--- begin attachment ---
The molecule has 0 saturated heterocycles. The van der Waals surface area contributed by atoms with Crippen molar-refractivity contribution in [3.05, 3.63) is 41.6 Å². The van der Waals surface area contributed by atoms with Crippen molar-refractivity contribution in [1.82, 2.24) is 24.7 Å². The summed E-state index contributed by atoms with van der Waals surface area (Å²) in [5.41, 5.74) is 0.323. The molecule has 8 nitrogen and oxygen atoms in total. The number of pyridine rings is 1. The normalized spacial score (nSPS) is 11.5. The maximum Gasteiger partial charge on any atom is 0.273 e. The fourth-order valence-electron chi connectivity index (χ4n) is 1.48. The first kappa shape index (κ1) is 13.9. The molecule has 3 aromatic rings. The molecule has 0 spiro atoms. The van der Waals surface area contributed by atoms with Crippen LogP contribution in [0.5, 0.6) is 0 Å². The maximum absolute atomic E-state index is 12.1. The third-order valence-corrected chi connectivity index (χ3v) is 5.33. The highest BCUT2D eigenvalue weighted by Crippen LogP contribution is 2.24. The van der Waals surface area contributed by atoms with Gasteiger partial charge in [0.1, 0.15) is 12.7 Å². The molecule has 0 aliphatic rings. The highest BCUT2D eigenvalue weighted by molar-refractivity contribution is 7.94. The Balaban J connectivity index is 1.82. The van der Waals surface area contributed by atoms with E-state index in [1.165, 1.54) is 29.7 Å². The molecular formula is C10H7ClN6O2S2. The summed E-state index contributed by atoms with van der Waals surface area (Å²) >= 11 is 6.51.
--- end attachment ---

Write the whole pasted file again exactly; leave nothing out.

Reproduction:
The molecule has 0 saturated heterocycles. The van der Waals surface area contributed by atoms with Crippen molar-refractivity contribution in [3.05, 3.63) is 41.6 Å². The van der Waals surface area contributed by atoms with Crippen molar-refractivity contribution in [1.82, 2.24) is 24.7 Å². The summed E-state index contributed by atoms with van der Waals surface area (Å²) in [5.41, 5.74) is 0.323. The molecule has 8 nitrogen and oxygen atoms in total. The number of pyridine rings is 1. The normalized spacial score (nSPS) is 11.5. The maximum Gasteiger partial charge on any atom is 0.273 e. The fourth-order valence-electron chi connectivity index (χ4n) is 1.48. The first kappa shape index (κ1) is 13.9. The molecule has 3 aromatic rings. The molecule has 0 spiro atoms. The van der Waals surface area contributed by atoms with Crippen LogP contribution in [0.5, 0.6) is 0 Å². The maximum absolute atomic E-state index is 12.1. The third-order valence-corrected chi connectivity index (χ3v) is 5.33. The highest BCUT2D eigenvalue weighted by Crippen LogP contribution is 2.24. The van der Waals surface area contributed by atoms with Gasteiger partial charge in [0.1, 0.15) is 12.7 Å². The molecule has 0 aliphatic rings. The highest BCUT2D eigenvalue weighted by molar-refractivity contribution is 7.94. The Balaban J connectivity index is 1.82. The van der Waals surface area contributed by atoms with E-state index in [1.165, 1.54) is 29.7 Å². The molecular formula is C10H7ClN6O2S2. The summed E-state index contributed by atoms with van der Waals surface area (Å²) >= 11 is 6.51.